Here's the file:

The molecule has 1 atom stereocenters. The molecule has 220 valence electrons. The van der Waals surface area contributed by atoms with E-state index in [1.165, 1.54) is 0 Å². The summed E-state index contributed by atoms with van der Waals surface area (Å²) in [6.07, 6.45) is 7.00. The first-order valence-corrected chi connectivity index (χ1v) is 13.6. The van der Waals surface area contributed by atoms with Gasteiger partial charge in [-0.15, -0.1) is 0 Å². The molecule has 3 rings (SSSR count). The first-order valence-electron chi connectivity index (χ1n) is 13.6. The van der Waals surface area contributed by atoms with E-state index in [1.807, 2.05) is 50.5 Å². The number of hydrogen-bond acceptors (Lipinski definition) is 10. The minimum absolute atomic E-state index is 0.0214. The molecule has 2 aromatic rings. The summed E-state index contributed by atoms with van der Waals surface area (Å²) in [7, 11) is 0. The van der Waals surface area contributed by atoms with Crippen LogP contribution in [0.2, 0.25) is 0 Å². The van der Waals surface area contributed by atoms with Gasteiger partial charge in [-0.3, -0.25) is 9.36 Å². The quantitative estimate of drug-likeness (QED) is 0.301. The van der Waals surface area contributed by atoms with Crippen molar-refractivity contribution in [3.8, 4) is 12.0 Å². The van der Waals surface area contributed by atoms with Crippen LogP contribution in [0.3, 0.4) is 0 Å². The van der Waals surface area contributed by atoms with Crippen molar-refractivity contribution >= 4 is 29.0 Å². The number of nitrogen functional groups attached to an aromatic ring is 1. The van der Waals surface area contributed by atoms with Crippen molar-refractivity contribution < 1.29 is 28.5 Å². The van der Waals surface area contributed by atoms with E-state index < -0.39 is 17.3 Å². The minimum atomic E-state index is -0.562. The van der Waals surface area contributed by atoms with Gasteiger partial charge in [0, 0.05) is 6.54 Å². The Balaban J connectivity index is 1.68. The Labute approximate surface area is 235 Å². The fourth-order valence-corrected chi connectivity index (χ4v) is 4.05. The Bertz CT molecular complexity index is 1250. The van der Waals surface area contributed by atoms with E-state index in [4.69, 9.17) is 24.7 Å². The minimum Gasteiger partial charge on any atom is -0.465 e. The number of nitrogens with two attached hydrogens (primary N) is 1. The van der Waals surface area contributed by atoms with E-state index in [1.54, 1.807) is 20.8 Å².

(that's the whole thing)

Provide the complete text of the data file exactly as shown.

The molecule has 1 atom stereocenters. The molecule has 220 valence electrons. The van der Waals surface area contributed by atoms with E-state index in [1.165, 1.54) is 0 Å². The summed E-state index contributed by atoms with van der Waals surface area (Å²) in [6.07, 6.45) is 7.00. The first-order valence-corrected chi connectivity index (χ1v) is 13.6. The van der Waals surface area contributed by atoms with Gasteiger partial charge in [-0.15, -0.1) is 0 Å². The molecule has 3 rings (SSSR count). The first-order valence-electron chi connectivity index (χ1n) is 13.6. The van der Waals surface area contributed by atoms with E-state index in [1.807, 2.05) is 50.5 Å². The number of hydrogen-bond acceptors (Lipinski definition) is 10. The minimum absolute atomic E-state index is 0.0214. The molecule has 2 aromatic rings. The summed E-state index contributed by atoms with van der Waals surface area (Å²) in [7, 11) is 0. The van der Waals surface area contributed by atoms with Crippen LogP contribution in [0.2, 0.25) is 0 Å². The van der Waals surface area contributed by atoms with Gasteiger partial charge in [-0.3, -0.25) is 9.36 Å². The quantitative estimate of drug-likeness (QED) is 0.301. The van der Waals surface area contributed by atoms with Crippen molar-refractivity contribution in [3.8, 4) is 12.0 Å². The van der Waals surface area contributed by atoms with Crippen LogP contribution in [0.3, 0.4) is 0 Å². The van der Waals surface area contributed by atoms with Crippen molar-refractivity contribution >= 4 is 29.0 Å². The number of nitrogen functional groups attached to an aromatic ring is 1. The van der Waals surface area contributed by atoms with Crippen molar-refractivity contribution < 1.29 is 28.5 Å². The van der Waals surface area contributed by atoms with E-state index < -0.39 is 17.3 Å². The minimum atomic E-state index is -0.562. The van der Waals surface area contributed by atoms with Gasteiger partial charge in [0, 0.05) is 6.54 Å². The Balaban J connectivity index is 1.68. The Labute approximate surface area is 235 Å². The fourth-order valence-corrected chi connectivity index (χ4v) is 4.05. The Bertz CT molecular complexity index is 1250. The van der Waals surface area contributed by atoms with E-state index in [4.69, 9.17) is 24.7 Å². The minimum Gasteiger partial charge on any atom is -0.465 e. The number of nitrogens with two attached hydrogens (primary N) is 1. The van der Waals surface area contributed by atoms with E-state index in [1.54, 1.807) is 20.8 Å².